Cause I can’t read the number that you just gave me
There’s something in my eyes
You know it happens every time
I think about the love that I thought would save me

[Chorus]
But isn’t that the way they say it goes
Well let’s forget all that
And give me the number if you can find it
So I can call just to tell ’em I’m fine, and to show
I’ve overcome the blow
I’ve learned to take it well
I only wish my words
Could just convince myself
That it just wasn’t real
But that’s not the way it feels

No, no, no, no
That’s not the way it feels

[Verse 3]
Operator, well let’s forget about this call
There’s no one there I really wanted to talk to
Thank you for your time
Ah, you’ve been so much more than kind
You can keep the dime

[Chorus]
But isn’t that the way they say it goes
Well let’s forget all that
And give me the number if you can find it
So I can call just to tell ’em I’m fine, and to show
I’ve overcome the blow
I’ve learned to take it well
I only wish my words
Could just convince myself
That it just wasn’t real
But that’s not the way it feels

Celexa #SoCS

Today’s prompt for #SoCS is “cele”. Choose a word that starts with it and go from there. I initially chose “celebrate”, but I got stuck before I even introduced my topic. Then it hit me, I’d have to choose another word: Celexa. I bet this isn’t as common a choice as “celebrate”, which I’ve seen with at least one other blogger.

Celexa is the antidepressant I’ve taken for over eight years and counting. Its generic name is citalopram. It is a selective serotonin reuptake inhibitor (SSRI), the most commonly used type of antidepressant. It is known to help with both depression and some with obsessive and compulsive behaviors. Not that I have those a lot, but I do suffer with depression quite a bit.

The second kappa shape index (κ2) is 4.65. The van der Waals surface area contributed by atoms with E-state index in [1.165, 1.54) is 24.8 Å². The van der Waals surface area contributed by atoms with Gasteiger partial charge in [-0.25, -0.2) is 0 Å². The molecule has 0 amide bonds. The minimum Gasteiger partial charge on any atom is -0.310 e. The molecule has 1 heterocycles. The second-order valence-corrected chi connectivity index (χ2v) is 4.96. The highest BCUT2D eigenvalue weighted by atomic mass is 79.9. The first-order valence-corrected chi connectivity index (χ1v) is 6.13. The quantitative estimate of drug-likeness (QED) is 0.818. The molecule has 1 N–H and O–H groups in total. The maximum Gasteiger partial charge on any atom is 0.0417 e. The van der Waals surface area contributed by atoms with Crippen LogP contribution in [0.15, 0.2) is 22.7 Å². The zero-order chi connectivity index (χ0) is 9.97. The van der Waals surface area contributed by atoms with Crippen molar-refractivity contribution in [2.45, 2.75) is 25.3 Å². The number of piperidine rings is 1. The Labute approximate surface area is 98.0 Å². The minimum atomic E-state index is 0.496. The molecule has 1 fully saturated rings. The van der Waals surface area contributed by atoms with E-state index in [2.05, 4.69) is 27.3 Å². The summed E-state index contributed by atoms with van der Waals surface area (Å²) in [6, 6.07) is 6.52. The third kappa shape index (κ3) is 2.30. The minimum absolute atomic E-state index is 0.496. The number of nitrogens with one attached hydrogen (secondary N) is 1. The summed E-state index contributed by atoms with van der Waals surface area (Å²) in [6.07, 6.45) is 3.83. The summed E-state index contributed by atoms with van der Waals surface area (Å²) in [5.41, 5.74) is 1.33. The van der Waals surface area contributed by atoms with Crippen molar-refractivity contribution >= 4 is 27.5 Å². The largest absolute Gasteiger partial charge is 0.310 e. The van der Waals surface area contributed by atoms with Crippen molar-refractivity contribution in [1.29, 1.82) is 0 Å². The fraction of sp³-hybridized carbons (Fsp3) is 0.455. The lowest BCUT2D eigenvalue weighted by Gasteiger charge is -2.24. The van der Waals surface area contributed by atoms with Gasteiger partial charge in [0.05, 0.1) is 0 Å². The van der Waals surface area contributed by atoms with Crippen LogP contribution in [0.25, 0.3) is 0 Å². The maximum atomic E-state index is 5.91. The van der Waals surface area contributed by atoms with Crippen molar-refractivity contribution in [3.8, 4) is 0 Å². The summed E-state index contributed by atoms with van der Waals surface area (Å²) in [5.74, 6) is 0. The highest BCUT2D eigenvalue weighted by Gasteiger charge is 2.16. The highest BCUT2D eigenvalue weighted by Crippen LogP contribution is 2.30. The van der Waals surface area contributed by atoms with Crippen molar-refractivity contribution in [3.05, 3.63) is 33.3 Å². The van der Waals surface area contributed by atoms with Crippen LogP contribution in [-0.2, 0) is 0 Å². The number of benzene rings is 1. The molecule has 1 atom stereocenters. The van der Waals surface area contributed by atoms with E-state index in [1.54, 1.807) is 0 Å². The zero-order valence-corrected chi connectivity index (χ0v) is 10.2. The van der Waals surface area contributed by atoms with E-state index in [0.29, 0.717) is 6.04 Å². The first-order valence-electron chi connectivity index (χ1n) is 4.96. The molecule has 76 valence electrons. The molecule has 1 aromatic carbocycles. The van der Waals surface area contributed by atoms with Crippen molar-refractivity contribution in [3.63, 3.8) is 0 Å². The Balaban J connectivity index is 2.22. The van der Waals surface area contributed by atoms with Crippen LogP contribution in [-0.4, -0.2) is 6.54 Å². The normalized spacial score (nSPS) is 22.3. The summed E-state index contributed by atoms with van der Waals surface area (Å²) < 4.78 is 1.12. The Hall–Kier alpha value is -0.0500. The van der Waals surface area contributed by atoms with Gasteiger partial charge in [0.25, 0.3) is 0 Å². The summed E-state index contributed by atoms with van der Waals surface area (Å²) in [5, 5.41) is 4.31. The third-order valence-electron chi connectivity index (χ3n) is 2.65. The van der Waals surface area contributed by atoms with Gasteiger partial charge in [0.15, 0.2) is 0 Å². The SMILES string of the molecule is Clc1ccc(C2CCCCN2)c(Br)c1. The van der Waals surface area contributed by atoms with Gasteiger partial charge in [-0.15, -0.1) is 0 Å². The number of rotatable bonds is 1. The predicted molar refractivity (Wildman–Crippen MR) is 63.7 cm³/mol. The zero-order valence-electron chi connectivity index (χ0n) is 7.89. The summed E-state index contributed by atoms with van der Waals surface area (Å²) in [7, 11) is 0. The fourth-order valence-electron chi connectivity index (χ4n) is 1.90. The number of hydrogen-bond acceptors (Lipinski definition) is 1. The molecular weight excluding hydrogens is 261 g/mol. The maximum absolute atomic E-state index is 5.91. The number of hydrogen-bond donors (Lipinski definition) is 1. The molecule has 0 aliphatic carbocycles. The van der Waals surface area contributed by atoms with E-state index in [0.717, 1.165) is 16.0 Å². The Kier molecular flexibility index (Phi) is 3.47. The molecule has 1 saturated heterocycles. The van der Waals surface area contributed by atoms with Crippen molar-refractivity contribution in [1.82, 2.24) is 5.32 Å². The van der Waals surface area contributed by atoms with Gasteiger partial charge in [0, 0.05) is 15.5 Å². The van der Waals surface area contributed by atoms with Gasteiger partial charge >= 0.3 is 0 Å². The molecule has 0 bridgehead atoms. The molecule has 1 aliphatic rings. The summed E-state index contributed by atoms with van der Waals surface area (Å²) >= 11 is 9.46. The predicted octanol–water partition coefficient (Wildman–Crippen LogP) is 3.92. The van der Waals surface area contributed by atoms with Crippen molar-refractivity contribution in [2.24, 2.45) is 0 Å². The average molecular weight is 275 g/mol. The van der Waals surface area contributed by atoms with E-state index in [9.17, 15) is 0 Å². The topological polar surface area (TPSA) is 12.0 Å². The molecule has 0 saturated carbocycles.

That being said, I hadn’t even been diagnosed with depression when I was first put on this medication. It was used as an adjuvant to my antipsychotic, Abilify, when two increases in the dose didn’t calm my anxiety-induced irritability.

Years later, I was diagnosed with depression. This gave me the courage to finally ask for a dose increas of my Celexa. I had already had five dose increases in my Abilify and was at the highest dose, but no-one bothered to look beyond my irritability anymore. In fact, I am not sure the psychiatrist who initially put me on Celexa did.

In May of 2018, I got put on my current dose of 40mg. This is so far working quite well. I mean, even with the bad news I received this past week – and trust me, it was very bad, distressing news -, I am not falling into the pit of depression. I’m pretty sure that without my high dose of Celexa, I’d have spiraled out of control. And I don’t need that happening if I want the situation, which the bad news was about, to work out.

The Friday Four

I am struggling a lot. I got some really bad news, but I cannot share it publicly at this point. This has caused me a lot of stress, but it did get me to revive my offline journal, which I keep in an app called Dyrii on my iPhone. I have the app on my Mac too, but haven’t yet fully figured it out on there.

That being said, my not being able to share what’s on my mind publicly, did keep me from writing on this blog at all. To get myself back into the writing habit, I am participating in A Guy Called Bloke’s Friday Four. I get the impression that this is the last installment in the series for now, so I’m rather late to the party. I like the questions though.

1] If you are in a bad mood, do you prefer to be left alone or have someone to cheer you up?
I prefer to be with someone to talk to and for them to cheer me up, but I often act like I prefer to be left alone. I tend to withdraw when depressed.

2] What’s the one thing that people always misunderstand about you?
The (lack of) significance of my being of above-average verbal intelligence. I got a bad reminder of this last week (the stressor I cannot share about here). For those who don’t know, I have an above-average verbal IQ, but struggle in almost every other area of cognitive, social and emotional development, adaptive behavior, etc.

3] What do you think about when you’re by yourself?
Usually the current stressor du jour, which often involves the future.

4] What are three things you value most about a person?
Kindness, compassion, respect.

Bonus Series 1 Question
If heaven is real and you died tomorrow, would you get in?
Yes, because I believe there’s no special requirement to get into Heaven (like accepting some kind of savior) and I’m not an altogether evil person.